There will be no film in December. Please save the date January 24th for Tickling Giants.

Megan Dudley


Congratulations to Ridgefield Community United Methodist Church’s kitchen, that had a perfect score on the inspection from Clark County Public Health this month

Happy Thanksgiving

Turpeinen Wins Award

Our very own Jessica Tijerina-Turpeinen of A Merry Heart Events is one of the honorees of this year’s Accomplished and Under 40 program.

Every year, the Vancouver Business Journal partners with the community in the Accomplished & Under 40 program to highlight young leaders doing exceptional work.

To select the brightest young trailblazers of our community, the VBJ asks the simple question, “Who are the leaders of the future?” These honorees are highlighted for their dedication to service to the community. Those selected are chosen based on leadership in their fields and volunteer involvement on nonprofit boards and in schools.

These are the community members who go out of their way to change the future of Clark County in multiple areas, the people who not only work to improve their professional fields but who also mentor and volunteer in schools and neighborhood organizations. These young leaders are committed to shaping the future of our community for the better. Congratulations to the 2017 honorees!

In Memory of Sydney

It is with great sadness that I announce the death of Sydney Reisbick, due to cancer. Sydney was a quiet, unassuming person with an impish look to her. She was very active in many activities here in Ridgefield as well as around the world.

Here are some things you may not know about Sydney. She was in Uruguay with the Peace Corps from 1963-65. She had a PhD in behavioral neuro science, she was a past president of the Friends of Clark County and very active in the Friends of the Ridgefield National Wildlife Refuge.  She cared about birds. She worked diligently with the Ilani Casino to make sure their buildings would not be harmful to our bird population, and that our night skies were dark.

Over the past several weeks Elizabeth Scoval has been asking Sydney’s diverse groups of friends to respond to this question:  “What is evoked in you when you think of Sydney?”


She would like to share some of these SENTIMENTS OF SYDNEY with all of you:

Sydney embodies a quiet courage towards her efforts of advocacy for people, community, animals, the preservation of history and the environment.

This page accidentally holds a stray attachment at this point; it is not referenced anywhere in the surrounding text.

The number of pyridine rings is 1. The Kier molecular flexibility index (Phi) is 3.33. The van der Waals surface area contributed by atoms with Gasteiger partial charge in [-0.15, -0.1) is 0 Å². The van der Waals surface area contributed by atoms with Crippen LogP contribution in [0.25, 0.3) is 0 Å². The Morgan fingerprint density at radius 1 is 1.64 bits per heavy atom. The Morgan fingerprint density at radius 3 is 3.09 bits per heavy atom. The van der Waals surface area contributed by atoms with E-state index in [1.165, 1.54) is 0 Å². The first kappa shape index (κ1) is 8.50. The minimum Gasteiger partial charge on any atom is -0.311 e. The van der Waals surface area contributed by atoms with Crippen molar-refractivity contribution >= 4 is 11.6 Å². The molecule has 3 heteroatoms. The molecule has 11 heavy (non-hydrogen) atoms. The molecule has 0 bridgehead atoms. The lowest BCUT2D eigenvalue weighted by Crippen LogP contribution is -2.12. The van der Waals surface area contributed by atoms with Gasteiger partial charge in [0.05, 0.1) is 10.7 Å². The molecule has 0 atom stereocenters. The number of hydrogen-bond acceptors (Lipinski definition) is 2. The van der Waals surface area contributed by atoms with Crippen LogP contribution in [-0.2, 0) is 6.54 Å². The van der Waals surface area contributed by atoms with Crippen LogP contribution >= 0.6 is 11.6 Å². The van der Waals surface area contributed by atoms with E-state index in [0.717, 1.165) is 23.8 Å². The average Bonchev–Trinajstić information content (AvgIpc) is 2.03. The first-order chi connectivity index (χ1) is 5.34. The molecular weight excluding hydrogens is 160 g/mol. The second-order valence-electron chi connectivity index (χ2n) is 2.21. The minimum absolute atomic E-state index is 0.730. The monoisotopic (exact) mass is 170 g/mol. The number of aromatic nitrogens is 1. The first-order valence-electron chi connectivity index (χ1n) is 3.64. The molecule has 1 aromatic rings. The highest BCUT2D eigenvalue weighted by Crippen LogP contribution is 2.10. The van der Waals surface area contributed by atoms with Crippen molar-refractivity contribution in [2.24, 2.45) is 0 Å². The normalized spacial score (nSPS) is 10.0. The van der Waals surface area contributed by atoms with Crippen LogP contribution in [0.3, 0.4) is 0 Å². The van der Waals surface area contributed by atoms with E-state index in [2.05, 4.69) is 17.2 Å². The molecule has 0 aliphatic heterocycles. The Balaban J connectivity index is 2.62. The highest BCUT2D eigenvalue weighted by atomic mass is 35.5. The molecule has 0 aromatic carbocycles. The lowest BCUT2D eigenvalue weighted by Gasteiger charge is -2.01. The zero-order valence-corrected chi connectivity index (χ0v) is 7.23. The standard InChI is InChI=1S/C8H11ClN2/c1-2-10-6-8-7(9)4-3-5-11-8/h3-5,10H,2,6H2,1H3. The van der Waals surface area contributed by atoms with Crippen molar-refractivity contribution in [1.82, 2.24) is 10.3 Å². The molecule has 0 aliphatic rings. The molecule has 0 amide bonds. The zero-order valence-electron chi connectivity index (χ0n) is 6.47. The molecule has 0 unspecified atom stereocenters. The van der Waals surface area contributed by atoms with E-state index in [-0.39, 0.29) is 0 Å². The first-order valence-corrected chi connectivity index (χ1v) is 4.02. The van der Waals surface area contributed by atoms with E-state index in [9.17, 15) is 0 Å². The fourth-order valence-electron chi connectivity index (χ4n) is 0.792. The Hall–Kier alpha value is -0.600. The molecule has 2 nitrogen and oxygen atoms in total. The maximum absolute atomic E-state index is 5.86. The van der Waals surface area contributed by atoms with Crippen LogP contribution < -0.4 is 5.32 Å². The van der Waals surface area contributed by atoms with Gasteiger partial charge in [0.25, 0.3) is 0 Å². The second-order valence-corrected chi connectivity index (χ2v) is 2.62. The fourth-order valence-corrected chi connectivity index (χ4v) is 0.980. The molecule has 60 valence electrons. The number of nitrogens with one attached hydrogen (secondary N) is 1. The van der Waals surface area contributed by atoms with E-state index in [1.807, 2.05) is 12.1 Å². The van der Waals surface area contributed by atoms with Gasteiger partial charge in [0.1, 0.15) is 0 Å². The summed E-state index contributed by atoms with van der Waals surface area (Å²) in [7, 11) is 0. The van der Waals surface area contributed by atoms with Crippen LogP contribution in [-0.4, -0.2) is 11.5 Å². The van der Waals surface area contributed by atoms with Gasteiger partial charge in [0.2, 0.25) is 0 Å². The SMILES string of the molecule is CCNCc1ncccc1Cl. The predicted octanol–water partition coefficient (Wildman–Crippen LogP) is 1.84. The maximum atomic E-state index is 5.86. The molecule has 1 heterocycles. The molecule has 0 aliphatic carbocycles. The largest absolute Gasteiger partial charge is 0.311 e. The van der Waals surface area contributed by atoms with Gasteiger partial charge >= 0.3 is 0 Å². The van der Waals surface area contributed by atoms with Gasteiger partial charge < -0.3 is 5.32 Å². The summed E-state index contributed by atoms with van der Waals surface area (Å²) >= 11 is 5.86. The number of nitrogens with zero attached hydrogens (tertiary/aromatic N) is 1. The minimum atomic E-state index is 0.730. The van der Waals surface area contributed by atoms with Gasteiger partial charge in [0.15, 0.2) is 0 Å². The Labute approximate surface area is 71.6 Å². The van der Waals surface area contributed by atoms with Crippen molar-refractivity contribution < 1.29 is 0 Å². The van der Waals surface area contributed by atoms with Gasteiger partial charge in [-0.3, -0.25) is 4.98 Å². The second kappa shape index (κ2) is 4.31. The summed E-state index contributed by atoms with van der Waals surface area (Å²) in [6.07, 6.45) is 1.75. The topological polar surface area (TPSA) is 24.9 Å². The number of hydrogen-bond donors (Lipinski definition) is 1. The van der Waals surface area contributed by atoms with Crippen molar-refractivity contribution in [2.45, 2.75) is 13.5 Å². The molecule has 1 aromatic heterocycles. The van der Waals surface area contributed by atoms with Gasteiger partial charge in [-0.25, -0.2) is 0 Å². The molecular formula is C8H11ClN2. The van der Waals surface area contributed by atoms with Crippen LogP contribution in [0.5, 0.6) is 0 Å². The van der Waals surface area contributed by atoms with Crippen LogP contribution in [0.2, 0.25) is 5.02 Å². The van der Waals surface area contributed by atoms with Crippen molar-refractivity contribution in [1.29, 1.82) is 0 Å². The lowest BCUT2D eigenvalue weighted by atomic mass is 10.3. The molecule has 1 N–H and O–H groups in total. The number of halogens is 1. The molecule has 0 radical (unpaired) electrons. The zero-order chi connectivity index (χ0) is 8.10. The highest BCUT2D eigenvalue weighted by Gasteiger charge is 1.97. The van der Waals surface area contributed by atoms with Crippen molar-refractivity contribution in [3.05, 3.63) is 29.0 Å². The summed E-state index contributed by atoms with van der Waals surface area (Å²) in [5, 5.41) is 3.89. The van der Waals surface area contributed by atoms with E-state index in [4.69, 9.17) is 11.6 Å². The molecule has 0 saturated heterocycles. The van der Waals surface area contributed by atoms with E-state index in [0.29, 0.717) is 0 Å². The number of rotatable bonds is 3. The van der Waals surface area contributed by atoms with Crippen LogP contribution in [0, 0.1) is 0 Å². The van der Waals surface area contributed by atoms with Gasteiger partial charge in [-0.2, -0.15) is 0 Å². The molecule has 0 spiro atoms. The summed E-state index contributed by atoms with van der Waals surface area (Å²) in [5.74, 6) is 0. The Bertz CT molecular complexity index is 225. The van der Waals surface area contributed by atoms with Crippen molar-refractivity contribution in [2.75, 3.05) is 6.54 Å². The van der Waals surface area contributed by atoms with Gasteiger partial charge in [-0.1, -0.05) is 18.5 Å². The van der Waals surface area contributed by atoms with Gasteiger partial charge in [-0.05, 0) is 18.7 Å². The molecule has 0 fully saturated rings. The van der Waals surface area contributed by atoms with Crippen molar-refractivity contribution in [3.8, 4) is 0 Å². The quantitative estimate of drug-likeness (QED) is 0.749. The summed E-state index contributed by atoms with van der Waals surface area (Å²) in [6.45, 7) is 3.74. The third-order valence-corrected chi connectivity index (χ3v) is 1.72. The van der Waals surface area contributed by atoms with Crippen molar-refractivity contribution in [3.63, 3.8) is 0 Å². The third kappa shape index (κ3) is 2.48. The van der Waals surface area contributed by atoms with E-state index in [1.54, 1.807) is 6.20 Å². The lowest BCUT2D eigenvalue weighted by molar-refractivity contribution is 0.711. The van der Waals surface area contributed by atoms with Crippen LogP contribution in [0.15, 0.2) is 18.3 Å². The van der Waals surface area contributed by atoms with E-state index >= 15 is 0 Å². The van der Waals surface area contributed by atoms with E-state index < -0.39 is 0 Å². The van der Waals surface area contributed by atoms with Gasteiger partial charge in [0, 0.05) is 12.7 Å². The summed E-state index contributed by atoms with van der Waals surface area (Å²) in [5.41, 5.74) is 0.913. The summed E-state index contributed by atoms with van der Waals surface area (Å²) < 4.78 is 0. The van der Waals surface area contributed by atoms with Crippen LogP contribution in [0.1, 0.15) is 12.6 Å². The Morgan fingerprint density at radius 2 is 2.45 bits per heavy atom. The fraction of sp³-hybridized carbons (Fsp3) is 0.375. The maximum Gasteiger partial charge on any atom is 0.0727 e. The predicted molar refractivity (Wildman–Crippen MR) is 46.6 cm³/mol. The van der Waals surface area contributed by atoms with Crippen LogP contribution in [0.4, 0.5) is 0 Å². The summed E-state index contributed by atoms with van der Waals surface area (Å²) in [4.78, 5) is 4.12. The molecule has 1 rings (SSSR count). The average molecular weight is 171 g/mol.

Sydney has a spirit of kindness and intelligence.

Sydney is willing to be sassy, devious, naughty, trivial, honest, impish, silly, delicate and fearless.

Sydney is a conservationist that has led us forward and embraces humanity broadly.

Sydney is “loved up real good.”

Sydney holds a spirit of opposition to the world’s wrongs.

Similar to the perspective of the 10th century mystic, Hildegaard von Bingen, Sydney understands much of what is around her because she uses what is within her.

Sydney’s mischievous grin and sparkling eyes make one want to know what wonderful secrets she has to share.

Sydney has a wealth of knowledge of diverse genres, but speaks so humbly that few may be aware of her breadth and range of knowledge.

Sydney is an inspiration with her engagement now with Hospice in living out a forward way.

Sydney’s excitement is barely contained, like a small child with its eyes dancing.

Sydney led The Friends of Clark County and Friends of Ridgefield National Wildlife Refuge through difficult times with elegance, respectful testimonies and eventual successes.  Her representation helped our groups become well known and influential in helping to shape our community for the benefit of all, not just the few.

Sydney is a true friend.

And lastly, light of spirit but with earthly perspective, Sydney is endowed with The Wings of the World.

I think that summarizes Sydney. We will miss her.

There will be a celebration of Sydney at a time to be announced.

Last Day of Summer

Last day of summer. Tomorrow, autumn.

Super day. Don’t waste it. Last chance.

Take a walk. Go for a run. Hit the hammock.

Catch a fish. Watch a bird. Walk the dog.

Climb a mountain. Climb a tree.

Shoot the rapids. Shoot the breeze.

Sniff the flowers. Pick a a tomato. Plant some bulbs.

Ride a roller coaster. Scarf a scone. Cow a bunga.